Richard Dixon, another lignin researcher at the University of North Texas in Denton, says that there are other problems with engineered lignin. “Some plants with modified lignin behave as though they are under attack from pathogens and pests, even though they are not,” he says. This defence response could occur because the modified lignin causes a plant’s cell walls to release material — mimicking an invader’s breach of a cell.

“You can’t guarantee that anything you do to a plant doesn’t mess up something or other,” agrees Ralph. He hopes that his approach avoids these complications. He and his team have introduced a gene that causes the poplar to churn out an artificial component for the lignin polymer. As this molecule is incorporated into the growing lignin chain, it forms a type of chemical bond called an ester, which can be broken up by some chemicals at mild temperatures. The modified poplars seem to be healthy, and they produce normal amounts of lignin. But the researchers have yet to prove that the trees can thrive outside a greenhouse.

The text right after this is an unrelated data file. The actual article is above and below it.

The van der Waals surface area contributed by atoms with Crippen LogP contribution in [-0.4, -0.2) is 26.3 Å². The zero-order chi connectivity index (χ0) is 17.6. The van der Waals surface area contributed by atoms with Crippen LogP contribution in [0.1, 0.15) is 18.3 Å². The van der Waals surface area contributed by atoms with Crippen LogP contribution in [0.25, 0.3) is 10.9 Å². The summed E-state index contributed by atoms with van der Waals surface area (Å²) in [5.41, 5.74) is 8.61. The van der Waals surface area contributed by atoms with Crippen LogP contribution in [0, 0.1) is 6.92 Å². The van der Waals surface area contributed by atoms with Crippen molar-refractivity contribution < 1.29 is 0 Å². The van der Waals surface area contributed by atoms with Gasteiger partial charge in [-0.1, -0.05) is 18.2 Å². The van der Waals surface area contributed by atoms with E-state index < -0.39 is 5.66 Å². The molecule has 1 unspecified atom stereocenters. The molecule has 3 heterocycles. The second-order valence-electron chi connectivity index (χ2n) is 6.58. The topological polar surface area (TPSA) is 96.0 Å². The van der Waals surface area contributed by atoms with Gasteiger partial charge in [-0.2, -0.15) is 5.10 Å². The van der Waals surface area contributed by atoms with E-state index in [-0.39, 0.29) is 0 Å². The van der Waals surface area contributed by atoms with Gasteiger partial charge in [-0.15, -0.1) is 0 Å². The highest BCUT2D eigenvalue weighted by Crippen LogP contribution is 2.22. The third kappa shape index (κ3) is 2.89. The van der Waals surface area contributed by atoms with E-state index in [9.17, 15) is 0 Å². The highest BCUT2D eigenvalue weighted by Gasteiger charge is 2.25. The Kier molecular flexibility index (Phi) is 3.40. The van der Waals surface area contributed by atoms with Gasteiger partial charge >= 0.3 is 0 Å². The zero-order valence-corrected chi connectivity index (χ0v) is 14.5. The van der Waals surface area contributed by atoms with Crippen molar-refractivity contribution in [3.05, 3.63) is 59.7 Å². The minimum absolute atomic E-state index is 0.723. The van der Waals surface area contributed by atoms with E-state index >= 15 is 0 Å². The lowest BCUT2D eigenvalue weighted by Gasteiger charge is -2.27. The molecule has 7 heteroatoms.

The team has not yet worked out how much the genetically engineered poplars could cut the costs of biofuel or paper production, says Ralph, but they have filed patent applications for the work, and are talking to pulp and paper firms.

Meanwhile, other researchers are working on chemicals that dissolve natural lignin5. If they are successful, transgenic plants — which could face regulatory complications — may take a back seat. So far, no plants with modified lignin are being commercialized, says Leslie Pearson, director of regulatory affairs at ArborGen, a company based in Ridgeville, South Carolina, that has run field trials of engineered plants in the United States and Brazil. But the company Forage Genetics International, based in West Salem, Wisconsin, is developing a genetically modified alfalfa plant that produces less woody lignin — allowing farmers to harvest more biomass for hay. The company hopes to have the alfalfa on the market by 2016.